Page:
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For Immediate Release, December 20, 2007

Contact: Amy Atwood, Center for Biological Diversity, (541) 914-8372

Energy Department Fails to Consider Impacts of
Southwest Energy Corridor on 95 Endangered Species;
Conservation Group Takes First Step in Lawsuit Over Corridor Designation   

TUCSON, Ariz.— The Center for Biological Diversity today filed a formal notice of intent to sue the Department of Energy over the agency’s October 2007 designation of the Southwest National Interest Electric Transmission Corridor — a sweeping area that includes seven southern California and three Arizona counties — for failing to analyze the impacts of the corridor on at least 95 endangered and threatened species.

“The Energy Department cannot turn a blind eye to the impacts of the Southwest Corridor on endangered species,” said Amy Atwood, staff attorney with the Center for Biological Diversity. “The Southwest Energy Corridor is a death sentence for as many as 95 endangered and threatened species.”

The Department of Energy designated the Southwest Corridor pursuant to the Energy Policy Act of 2005, allowing for “fast-track” approval of utility and power line projects within the corridor, nullifying state and federal environmental laws, and enabling federal condemnation of private land for new high-voltage transmission lines.

“Giving power companies carte blanche to destroy endangered species habitat is not in the nation’s best interest,” said Atwood. “The Energy Department and energy companies need to play by the rules and ensure that future development doesn’t risk the survival of the nation’s wildlife.”

The 45-million-acre energy corridor includes millions of acres of protected federal and state lands in California and Arizona, including 3 million acres of national parks and national wildlife refuges such as the Kofa National Wildlife Refuge, Sonoran Desert National Monument, Joshua Tree National Park, and Carrizo Plain National Monument. The vast corridor also includes the 21-million-acre California Desert Conservation Area, 750,000 acres of Bureau of Land Management national monuments, and a portion of the Las Californias, an internationally recognized biodiversity hotspot that is home to hundreds of protected or rare species. Altogether, there are nearly 7.5 million acres of federally designated wilderness, wilderness study areas, and citizen-proposed wilderness within the energy corridor .

Federally listed endangered and threatened species with habitat within the Southwest Corridor include the southwestern willow flycatcher, arroyo toad, desert tortoise, desert pupfish, California gnatcatcher, San Diego fairy shrimp, peninsular bighorn sheep, and many others. Some of these species, like the desert tortoise, are specifically known to be threatened by energy and utility facilities.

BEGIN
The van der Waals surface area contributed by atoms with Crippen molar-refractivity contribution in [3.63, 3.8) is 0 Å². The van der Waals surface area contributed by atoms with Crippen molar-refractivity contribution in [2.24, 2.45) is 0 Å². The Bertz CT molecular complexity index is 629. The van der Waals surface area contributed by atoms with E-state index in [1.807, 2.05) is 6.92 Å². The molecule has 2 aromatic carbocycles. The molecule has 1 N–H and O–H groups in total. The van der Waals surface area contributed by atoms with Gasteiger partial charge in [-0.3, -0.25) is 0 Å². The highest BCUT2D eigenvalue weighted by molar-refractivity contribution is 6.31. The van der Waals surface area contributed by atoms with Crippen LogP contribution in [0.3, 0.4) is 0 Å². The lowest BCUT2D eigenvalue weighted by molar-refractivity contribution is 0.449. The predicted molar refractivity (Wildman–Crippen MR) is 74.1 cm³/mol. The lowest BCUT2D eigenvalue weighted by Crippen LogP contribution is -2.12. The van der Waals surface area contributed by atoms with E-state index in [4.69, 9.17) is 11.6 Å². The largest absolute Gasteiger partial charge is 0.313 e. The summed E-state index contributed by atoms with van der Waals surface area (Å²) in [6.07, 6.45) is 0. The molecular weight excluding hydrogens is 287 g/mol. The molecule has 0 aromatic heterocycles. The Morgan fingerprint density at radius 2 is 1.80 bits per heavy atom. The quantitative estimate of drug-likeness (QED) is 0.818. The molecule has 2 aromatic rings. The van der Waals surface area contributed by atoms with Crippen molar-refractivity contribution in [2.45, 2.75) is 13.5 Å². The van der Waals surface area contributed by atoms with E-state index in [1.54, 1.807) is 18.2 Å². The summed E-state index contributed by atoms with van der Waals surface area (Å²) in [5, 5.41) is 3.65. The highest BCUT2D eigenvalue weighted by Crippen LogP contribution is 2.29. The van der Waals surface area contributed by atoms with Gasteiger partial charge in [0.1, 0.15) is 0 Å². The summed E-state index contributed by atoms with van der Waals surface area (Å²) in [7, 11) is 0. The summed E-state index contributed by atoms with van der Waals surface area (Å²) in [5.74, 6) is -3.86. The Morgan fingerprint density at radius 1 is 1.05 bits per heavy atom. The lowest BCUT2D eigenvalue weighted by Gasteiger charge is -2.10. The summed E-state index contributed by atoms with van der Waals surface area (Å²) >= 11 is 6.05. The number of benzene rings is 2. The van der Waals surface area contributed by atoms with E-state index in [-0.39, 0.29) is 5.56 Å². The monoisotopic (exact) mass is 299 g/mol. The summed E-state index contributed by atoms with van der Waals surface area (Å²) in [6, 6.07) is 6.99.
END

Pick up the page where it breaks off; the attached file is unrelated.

“San Diego County alone has more threatened and endangered species than any other county in the continental United States,” said Atwood. “The Department of Energy has unlawfully opened the door for power companies to locate their facilities anywhere they want, without considering the impacts to these imperiled species.”

The Center’s notice of intent to sue was written by Megan Anderson and Matt Kenna of the Western Environmental Law Center.


Section 1221 of the Energy Policy Act of 2005 required the Department of Energy to analyze and report to Congress on areas experiencing electric transmission “congestion” and designate such areas as “national interest electric transmission corridors.”

On October 5, 2007, the Department of Energy designated two such corridors, one of which was the Southwest Corridor. This corridor includes southern California’s Imperial, Kern, Los Angeles, Orange, Riverside, San Bernardino, and San Diego counties; as well as Arizona’s La Paz, Maricopa, and Yuma counties.

As a result of the Department of Energy’s designation, proposed projects in the Southwest Corridor are subject to an abridged permitting process orchestrated by the Federal Energy Regulatory Commission, which includes opportunities to override state agency decisions not to permit a project, use eminent domain to obtain rights-of-way across private lands, appeal federal agency denials of permits, and streamline environmental reviews.

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